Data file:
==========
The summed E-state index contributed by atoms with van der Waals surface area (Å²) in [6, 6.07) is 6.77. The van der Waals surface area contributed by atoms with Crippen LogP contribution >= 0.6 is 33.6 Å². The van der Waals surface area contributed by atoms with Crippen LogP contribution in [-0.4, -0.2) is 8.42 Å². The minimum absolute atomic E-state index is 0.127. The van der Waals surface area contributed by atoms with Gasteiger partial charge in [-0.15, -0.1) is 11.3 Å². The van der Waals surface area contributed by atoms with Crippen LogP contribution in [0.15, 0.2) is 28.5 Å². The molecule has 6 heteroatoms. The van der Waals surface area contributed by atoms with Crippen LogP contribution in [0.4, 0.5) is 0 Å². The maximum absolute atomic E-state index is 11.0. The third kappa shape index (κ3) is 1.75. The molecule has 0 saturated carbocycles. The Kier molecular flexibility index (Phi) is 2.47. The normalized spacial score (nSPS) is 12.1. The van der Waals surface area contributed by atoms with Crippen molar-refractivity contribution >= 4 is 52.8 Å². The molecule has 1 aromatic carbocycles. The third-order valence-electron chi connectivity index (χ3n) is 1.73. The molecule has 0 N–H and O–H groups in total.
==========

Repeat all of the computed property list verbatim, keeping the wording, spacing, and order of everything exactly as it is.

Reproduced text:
The summed E-state index contributed by atoms with van der Waals surface area (Å²) in [6, 6.07) is 6.77. The van der Waals surface area contributed by atoms with Crippen LogP contribution >= 0.6 is 33.6 Å². The van der Waals surface area contributed by atoms with Crippen LogP contribution in [-0.4, -0.2) is 8.42 Å². The minimum absolute atomic E-state index is 0.127. The van der Waals surface area contributed by atoms with Gasteiger partial charge in [-0.15, -0.1) is 11.3 Å². The van der Waals surface area contributed by atoms with Crippen LogP contribution in [0.15, 0.2) is 28.5 Å². The molecule has 6 heteroatoms. The van der Waals surface area contributed by atoms with Crippen LogP contribution in [0.4, 0.5) is 0 Å². The maximum absolute atomic E-state index is 11.0. The third kappa shape index (κ3) is 1.75. The molecule has 0 saturated carbocycles. The Kier molecular flexibility index (Phi) is 2.47. The normalized spacial score (nSPS) is 12.1. The van der Waals surface area contributed by atoms with Crippen molar-refractivity contribution >= 4 is 52.8 Å². The molecule has 1 aromatic carbocycles. The third-order valence-electron chi connectivity index (χ3n) is 1.73. The molecule has 0 N–H and O–H groups in total.